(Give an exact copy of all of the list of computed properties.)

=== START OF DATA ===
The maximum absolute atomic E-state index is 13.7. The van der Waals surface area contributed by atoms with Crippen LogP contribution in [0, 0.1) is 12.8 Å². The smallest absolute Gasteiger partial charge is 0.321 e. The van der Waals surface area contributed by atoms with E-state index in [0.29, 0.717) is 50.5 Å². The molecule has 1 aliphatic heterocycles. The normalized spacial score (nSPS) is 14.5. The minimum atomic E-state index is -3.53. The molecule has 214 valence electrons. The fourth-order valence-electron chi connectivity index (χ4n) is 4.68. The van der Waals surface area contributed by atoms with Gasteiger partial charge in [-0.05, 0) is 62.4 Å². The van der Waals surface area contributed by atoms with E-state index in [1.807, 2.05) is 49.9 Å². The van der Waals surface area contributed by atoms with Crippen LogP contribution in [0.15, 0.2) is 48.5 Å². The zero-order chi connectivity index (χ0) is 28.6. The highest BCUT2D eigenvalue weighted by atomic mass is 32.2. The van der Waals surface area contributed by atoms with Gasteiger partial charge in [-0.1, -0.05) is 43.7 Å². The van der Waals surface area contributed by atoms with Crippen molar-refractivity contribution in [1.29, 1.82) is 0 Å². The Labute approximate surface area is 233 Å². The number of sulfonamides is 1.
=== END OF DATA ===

The maximum absolute atomic E-state index is 13.7. The van der Waals surface area contributed by atoms with Crippen LogP contribution in [0, 0.1) is 12.8 Å². The smallest absolute Gasteiger partial charge is 0.321 e. The van der Waals surface area contributed by atoms with E-state index in [0.29, 0.717) is 50.5 Å². The molecule has 1 aliphatic heterocycles. The normalized spacial score (nSPS) is 14.5. The minimum atomic E-state index is -3.53. The molecule has 214 valence electrons. The fourth-order valence-electron chi connectivity index (χ4n) is 4.68. The van der Waals surface area contributed by atoms with Gasteiger partial charge in [-0.05, 0) is 62.4 Å². The van der Waals surface area contributed by atoms with E-state index in [1.807, 2.05) is 49.9 Å². The van der Waals surface area contributed by atoms with Crippen LogP contribution in [0.15, 0.2) is 48.5 Å². The zero-order chi connectivity index (χ0) is 28.6. The highest BCUT2D eigenvalue weighted by atomic mass is 32.2. The van der Waals surface area contributed by atoms with Gasteiger partial charge in [-0.1, -0.05) is 43.7 Å². The van der Waals surface area contributed by atoms with Crippen molar-refractivity contribution in [1.29, 1.82) is 0 Å². The Labute approximate surface area is 233 Å². The number of sulfonamides is 1.